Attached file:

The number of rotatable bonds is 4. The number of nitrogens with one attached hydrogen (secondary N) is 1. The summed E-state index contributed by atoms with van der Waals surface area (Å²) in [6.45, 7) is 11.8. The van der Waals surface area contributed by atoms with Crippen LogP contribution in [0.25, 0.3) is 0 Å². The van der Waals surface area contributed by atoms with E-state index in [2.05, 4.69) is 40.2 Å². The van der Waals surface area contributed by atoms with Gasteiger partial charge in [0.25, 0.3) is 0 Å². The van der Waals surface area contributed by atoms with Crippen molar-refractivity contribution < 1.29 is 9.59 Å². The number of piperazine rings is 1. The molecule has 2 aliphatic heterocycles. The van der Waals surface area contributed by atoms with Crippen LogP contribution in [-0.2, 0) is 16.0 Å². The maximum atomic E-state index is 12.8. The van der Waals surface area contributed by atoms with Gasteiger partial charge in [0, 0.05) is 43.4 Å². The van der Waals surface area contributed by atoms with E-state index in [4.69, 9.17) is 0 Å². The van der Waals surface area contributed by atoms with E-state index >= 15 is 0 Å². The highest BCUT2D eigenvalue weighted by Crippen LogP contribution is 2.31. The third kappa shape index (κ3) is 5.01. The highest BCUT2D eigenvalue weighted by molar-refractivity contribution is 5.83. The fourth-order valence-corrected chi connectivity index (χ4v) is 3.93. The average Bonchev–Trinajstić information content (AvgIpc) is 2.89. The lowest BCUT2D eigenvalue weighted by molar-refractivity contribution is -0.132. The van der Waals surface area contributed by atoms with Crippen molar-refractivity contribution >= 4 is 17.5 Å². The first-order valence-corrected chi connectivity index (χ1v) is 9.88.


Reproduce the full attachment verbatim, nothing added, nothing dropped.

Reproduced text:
The number of rotatable bonds is 4. The number of nitrogens with one attached hydrogen (secondary N) is 1. The summed E-state index contributed by atoms with van der Waals surface area (Å²) in [6.45, 7) is 11.8. The van der Waals surface area contributed by atoms with Crippen LogP contribution in [0.25, 0.3) is 0 Å². The van der Waals surface area contributed by atoms with E-state index in [2.05, 4.69) is 40.2 Å². The van der Waals surface area contributed by atoms with Gasteiger partial charge in [0.25, 0.3) is 0 Å². The van der Waals surface area contributed by atoms with Crippen molar-refractivity contribution < 1.29 is 9.59 Å². The number of piperazine rings is 1. The molecule has 2 aliphatic heterocycles. The van der Waals surface area contributed by atoms with Crippen LogP contribution in [-0.2, 0) is 16.0 Å². The maximum atomic E-state index is 12.8. The van der Waals surface area contributed by atoms with Gasteiger partial charge in [0, 0.05) is 43.4 Å². The van der Waals surface area contributed by atoms with E-state index in [4.69, 9.17) is 0 Å². The van der Waals surface area contributed by atoms with E-state index >= 15 is 0 Å². The highest BCUT2D eigenvalue weighted by Crippen LogP contribution is 2.31. The third kappa shape index (κ3) is 5.01. The highest BCUT2D eigenvalue weighted by molar-refractivity contribution is 5.83. The fourth-order valence-corrected chi connectivity index (χ4v) is 3.93. The average Bonchev–Trinajstić information content (AvgIpc) is 2.89. The lowest BCUT2D eigenvalue weighted by molar-refractivity contribution is -0.132. The van der Waals surface area contributed by atoms with Crippen molar-refractivity contribution >= 4 is 17.5 Å². The first-order valence-corrected chi connectivity index (χ1v) is 9.88.